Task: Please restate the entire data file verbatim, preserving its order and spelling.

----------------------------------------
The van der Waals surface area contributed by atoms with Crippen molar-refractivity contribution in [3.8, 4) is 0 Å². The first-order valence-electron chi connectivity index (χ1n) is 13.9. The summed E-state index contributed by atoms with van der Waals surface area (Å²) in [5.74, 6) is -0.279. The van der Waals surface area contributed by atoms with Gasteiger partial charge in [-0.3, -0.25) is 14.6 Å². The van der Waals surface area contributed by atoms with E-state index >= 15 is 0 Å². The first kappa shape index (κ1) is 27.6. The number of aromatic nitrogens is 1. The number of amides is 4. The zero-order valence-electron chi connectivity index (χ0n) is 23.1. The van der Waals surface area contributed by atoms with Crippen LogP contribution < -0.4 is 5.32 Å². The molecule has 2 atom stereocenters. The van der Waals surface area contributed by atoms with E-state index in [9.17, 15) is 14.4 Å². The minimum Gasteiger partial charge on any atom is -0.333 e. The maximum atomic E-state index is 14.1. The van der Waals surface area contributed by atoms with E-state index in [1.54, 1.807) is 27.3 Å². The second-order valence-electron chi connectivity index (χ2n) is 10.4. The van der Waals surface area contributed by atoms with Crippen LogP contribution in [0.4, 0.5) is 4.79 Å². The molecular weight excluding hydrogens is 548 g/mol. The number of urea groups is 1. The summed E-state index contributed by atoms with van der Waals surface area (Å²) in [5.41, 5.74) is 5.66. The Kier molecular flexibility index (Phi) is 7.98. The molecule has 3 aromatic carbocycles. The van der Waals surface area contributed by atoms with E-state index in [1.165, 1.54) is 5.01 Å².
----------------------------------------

The van der Waals surface area contributed by atoms with Crippen molar-refractivity contribution in [3.8, 4) is 0 Å². The first-order valence-electron chi connectivity index (χ1n) is 13.9. The summed E-state index contributed by atoms with van der Waals surface area (Å²) in [5.74, 6) is -0.279. The van der Waals surface area contributed by atoms with Gasteiger partial charge in [-0.3, -0.25) is 14.6 Å². The van der Waals surface area contributed by atoms with E-state index >= 15 is 0 Å². The first kappa shape index (κ1) is 27.6. The number of aromatic nitrogens is 1. The number of amides is 4. The zero-order valence-electron chi connectivity index (χ0n) is 23.1. The van der Waals surface area contributed by atoms with Crippen LogP contribution < -0.4 is 5.32 Å². The molecule has 2 atom stereocenters. The van der Waals surface area contributed by atoms with E-state index in [9.17, 15) is 14.4 Å². The minimum Gasteiger partial charge on any atom is -0.333 e. The maximum atomic E-state index is 14.1. The van der Waals surface area contributed by atoms with E-state index in [1.54, 1.807) is 27.3 Å². The second-order valence-electron chi connectivity index (χ2n) is 10.4. The van der Waals surface area contributed by atoms with Crippen LogP contribution in [0.4, 0.5) is 4.79 Å². The molecular weight excluding hydrogens is 548 g/mol. The number of urea groups is 1. The summed E-state index contributed by atoms with van der Waals surface area (Å²) in [5.41, 5.74) is 5.66. The Kier molecular flexibility index (Phi) is 7.98. The molecule has 3 aromatic carbocycles. The van der Waals surface area contributed by atoms with E-state index in [1.165, 1.54) is 5.01 Å².